Microsoft has teamed up with RTEJr to launch a new digital skills competition for primary schools.
The competition challenges students across the island of Ireland to use Minecraft: Education Edition to help shape Ireland's sustainable future. The software offers a game-based learning platform to deliver lessons that promote creativity, collaboration and problem-solving.
As part of the scheme, schools in the Republic will be sent a unique code to allow them to register for a Minecraft Education Edition account; schools in Northern Ireland wishing to take part can use their existing accounts.
“At Microsoft, we believe in the power of technology to inspire young people, ignite their imaginations and help them to see the world in a variety of new ways. Our Dream Space experience is one of the ways in which we make this possible,” said James O’Connor, vice-president of Microsoft International Operations.
“This inclusive competition will help ensure that young people across the country can experience how technology can shape their world and how the skills they develop can reshape Ireland’s future. I know the Dream Space team have an exciting series coming up which will introduce students to the amazing world of Minecraft: Education Edition and guide teachers on how to introduce this educational tool into the classroom.”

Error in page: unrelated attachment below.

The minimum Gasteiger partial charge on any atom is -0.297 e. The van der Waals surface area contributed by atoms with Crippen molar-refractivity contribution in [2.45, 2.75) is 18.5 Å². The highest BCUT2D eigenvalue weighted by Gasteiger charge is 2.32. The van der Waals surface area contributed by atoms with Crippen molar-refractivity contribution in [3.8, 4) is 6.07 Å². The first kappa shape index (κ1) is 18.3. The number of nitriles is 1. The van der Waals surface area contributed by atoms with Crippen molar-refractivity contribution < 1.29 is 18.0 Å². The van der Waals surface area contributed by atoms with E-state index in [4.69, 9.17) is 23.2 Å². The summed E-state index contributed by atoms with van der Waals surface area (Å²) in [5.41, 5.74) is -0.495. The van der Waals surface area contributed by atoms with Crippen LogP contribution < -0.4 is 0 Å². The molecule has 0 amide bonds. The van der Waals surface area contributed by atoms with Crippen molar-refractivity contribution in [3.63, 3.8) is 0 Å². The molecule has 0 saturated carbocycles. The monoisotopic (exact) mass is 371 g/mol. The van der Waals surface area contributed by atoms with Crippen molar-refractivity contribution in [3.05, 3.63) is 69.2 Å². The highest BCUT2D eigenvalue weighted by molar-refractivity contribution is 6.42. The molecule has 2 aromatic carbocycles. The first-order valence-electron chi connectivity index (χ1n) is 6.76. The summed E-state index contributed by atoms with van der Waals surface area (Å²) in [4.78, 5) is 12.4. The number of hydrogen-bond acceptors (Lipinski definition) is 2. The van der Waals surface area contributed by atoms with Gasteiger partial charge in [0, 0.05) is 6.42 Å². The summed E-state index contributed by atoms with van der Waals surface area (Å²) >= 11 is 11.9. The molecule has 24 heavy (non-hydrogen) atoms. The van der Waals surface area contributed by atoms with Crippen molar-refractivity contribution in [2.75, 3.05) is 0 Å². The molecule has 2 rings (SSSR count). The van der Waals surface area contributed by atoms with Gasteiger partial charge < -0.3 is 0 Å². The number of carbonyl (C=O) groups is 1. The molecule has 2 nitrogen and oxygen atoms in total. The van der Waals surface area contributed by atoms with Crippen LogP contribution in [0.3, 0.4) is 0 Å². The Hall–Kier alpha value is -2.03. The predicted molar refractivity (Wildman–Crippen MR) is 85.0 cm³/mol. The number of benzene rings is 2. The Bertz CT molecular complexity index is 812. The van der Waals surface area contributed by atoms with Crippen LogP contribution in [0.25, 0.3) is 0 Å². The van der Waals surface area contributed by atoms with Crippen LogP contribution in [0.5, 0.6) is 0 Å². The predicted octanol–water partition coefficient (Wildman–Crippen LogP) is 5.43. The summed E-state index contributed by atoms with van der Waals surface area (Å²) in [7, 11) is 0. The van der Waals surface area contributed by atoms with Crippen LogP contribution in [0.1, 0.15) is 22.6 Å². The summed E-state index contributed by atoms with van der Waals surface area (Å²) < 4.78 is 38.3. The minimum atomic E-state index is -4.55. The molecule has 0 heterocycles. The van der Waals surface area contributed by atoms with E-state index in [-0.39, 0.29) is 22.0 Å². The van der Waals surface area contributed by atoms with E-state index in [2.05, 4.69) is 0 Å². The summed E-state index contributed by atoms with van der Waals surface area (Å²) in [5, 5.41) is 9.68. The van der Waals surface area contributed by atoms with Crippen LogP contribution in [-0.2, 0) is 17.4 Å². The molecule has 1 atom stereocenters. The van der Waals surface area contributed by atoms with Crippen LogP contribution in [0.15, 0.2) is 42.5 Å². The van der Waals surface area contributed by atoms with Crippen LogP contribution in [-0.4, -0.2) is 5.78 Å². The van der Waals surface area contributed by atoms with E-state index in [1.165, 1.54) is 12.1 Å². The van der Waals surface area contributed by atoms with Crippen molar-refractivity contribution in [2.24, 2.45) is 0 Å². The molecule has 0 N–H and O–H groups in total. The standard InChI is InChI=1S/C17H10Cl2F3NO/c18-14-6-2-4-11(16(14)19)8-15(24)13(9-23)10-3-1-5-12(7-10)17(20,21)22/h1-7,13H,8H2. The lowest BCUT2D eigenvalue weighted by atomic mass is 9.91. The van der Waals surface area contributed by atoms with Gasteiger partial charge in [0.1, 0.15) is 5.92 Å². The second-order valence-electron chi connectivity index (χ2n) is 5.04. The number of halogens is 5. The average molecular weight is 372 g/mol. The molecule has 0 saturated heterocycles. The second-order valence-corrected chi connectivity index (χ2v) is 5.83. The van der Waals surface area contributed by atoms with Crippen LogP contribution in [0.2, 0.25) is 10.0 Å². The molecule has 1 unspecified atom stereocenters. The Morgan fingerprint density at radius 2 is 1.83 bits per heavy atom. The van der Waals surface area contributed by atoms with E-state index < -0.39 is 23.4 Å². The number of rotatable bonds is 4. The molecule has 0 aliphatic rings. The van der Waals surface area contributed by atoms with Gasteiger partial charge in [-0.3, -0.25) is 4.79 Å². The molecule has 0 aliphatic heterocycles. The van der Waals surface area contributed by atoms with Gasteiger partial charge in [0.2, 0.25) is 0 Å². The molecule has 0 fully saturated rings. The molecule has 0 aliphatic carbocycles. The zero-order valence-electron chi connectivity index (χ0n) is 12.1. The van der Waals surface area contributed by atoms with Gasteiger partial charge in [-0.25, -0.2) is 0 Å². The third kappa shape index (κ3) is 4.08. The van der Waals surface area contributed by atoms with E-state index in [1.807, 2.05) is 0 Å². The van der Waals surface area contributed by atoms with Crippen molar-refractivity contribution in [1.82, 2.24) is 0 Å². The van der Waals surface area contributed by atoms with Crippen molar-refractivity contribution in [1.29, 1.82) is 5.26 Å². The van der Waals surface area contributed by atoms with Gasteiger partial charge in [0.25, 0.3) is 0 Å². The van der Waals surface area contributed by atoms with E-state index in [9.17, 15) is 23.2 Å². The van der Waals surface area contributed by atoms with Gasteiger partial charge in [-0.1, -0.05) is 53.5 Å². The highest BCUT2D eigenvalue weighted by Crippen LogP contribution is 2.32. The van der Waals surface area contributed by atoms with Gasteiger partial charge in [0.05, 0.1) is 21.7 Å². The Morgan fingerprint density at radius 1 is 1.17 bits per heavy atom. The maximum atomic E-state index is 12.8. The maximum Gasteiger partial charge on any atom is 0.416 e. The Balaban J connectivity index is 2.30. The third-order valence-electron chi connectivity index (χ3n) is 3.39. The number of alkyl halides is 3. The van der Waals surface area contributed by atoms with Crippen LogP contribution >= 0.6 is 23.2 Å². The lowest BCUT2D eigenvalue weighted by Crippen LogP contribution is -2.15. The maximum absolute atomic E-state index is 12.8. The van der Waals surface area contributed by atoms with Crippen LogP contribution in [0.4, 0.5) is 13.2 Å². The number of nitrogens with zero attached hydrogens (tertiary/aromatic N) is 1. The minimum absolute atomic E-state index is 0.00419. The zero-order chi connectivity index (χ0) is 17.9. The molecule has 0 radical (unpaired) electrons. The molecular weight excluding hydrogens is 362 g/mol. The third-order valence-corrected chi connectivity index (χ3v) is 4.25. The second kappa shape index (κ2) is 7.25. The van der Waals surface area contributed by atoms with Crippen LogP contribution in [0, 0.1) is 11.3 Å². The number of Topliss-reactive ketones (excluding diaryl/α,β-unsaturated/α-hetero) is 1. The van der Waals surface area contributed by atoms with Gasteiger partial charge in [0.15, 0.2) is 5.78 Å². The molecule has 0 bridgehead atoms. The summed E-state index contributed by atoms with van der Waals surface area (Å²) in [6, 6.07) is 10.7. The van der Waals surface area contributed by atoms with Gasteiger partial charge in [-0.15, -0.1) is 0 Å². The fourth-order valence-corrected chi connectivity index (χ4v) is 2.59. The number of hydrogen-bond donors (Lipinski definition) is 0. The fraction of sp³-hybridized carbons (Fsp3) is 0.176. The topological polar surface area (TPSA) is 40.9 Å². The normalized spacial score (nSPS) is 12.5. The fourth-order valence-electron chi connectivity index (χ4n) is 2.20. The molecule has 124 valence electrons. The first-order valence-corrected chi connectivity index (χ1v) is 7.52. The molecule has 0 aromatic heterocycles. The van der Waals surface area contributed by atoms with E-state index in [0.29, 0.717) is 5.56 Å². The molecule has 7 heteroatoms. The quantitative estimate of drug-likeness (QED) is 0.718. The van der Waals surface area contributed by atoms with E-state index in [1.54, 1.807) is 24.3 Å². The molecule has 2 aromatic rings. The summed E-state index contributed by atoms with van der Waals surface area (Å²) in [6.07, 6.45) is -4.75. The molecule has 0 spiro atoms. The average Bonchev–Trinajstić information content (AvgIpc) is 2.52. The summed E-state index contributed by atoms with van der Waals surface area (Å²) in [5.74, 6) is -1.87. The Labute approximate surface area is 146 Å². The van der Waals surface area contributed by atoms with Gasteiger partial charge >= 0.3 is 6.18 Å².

A series of six weekly lessons will be made available online at rte.ie/learn, with fun challenges linked to the curriculum that teach students how to use Minecraft: Education Edition. The lessons will cover subjects from English and maths to science, geography and more. Teachers will also be supported with accompanying learning resources.
The final episode on November 11th will also reveal the details of the competition.
The schools will go head to head in the competition, with the final set for April next year.
"This competition will really challenge our school kids and give them a platform to amaze us," said Suzanne Kelly, group head of children's and young peoples' content. "It's very exciting and it's never been done before here in Ireland."